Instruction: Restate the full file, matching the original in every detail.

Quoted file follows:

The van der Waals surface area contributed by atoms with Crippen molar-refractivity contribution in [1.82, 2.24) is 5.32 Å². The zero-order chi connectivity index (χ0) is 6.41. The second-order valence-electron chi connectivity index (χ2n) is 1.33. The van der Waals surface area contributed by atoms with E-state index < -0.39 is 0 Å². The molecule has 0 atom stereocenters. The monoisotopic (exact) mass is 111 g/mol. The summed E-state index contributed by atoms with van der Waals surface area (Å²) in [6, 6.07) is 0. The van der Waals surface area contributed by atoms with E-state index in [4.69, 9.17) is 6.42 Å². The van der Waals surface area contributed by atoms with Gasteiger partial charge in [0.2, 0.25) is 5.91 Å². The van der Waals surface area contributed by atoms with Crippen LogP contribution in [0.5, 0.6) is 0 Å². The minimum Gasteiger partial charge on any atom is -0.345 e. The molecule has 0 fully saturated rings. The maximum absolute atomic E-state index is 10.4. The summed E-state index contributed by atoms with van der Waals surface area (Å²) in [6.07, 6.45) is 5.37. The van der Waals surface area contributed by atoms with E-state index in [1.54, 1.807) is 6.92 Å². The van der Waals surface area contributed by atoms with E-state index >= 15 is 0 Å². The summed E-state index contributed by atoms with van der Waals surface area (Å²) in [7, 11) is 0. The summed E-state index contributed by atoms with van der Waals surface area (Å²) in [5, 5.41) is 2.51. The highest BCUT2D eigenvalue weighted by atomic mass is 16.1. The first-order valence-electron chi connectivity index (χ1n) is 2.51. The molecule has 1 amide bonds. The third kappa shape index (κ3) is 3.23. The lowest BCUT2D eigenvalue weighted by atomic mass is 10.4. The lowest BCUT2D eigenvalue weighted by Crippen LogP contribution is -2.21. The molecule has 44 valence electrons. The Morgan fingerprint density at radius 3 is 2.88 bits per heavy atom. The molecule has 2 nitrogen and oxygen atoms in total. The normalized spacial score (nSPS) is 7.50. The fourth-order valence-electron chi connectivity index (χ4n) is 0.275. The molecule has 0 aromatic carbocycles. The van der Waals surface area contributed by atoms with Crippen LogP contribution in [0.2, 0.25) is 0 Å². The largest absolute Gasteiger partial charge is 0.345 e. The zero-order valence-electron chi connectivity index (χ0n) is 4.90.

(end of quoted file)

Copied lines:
The van der Waals surface area contributed by atoms with Crippen molar-refractivity contribution in [1.82, 2.24) is 5.32 Å². The zero-order chi connectivity index (χ0) is 6.41. The second-order valence-electron chi connectivity index (χ2n) is 1.33. The van der Waals surface area contributed by atoms with E-state index < -0.39 is 0 Å². The molecule has 0 atom stereocenters. The monoisotopic (exact) mass is 111 g/mol. The summed E-state index contributed by atoms with van der Waals surface area (Å²) in [6, 6.07) is 0. The van der Waals surface area contributed by atoms with E-state index in [4.69, 9.17) is 6.42 Å². The van der Waals surface area contributed by atoms with Gasteiger partial charge in [0.2, 0.25) is 5.91 Å². The van der Waals surface area contributed by atoms with Crippen LogP contribution in [0.5, 0.6) is 0 Å². The minimum Gasteiger partial charge on any atom is -0.345 e. The molecule has 0 fully saturated rings. The maximum absolute atomic E-state index is 10.4. The summed E-state index contributed by atoms with van der Waals surface area (Å²) in [6.07, 6.45) is 5.37. The van der Waals surface area contributed by atoms with E-state index in [1.54, 1.807) is 6.92 Å². The van der Waals surface area contributed by atoms with E-state index >= 15 is 0 Å². The summed E-state index contributed by atoms with van der Waals surface area (Å²) in [7, 11) is 0. The summed E-state index contributed by atoms with van der Waals surface area (Å²) in [5, 5.41) is 2.51. The highest BCUT2D eigenvalue weighted by atomic mass is 16.1. The first-order valence-electron chi connectivity index (χ1n) is 2.51. The molecule has 1 amide bonds. The third kappa shape index (κ3) is 3.23. The lowest BCUT2D eigenvalue weighted by atomic mass is 10.4. The lowest BCUT2D eigenvalue weighted by Crippen LogP contribution is -2.21. The molecule has 44 valence electrons. The Morgan fingerprint density at radius 3 is 2.88 bits per heavy atom. The molecule has 2 nitrogen and oxygen atoms in total. The normalized spacial score (nSPS) is 7.50. The fourth-order valence-electron chi connectivity index (χ4n) is 0.275. The molecule has 0 aromatic carbocycles. The van der Waals surface area contributed by atoms with Crippen LogP contribution in [0.2, 0.25) is 0 Å². The largest absolute Gasteiger partial charge is 0.345 e. The zero-order valence-electron chi connectivity index (χ0n) is 4.90.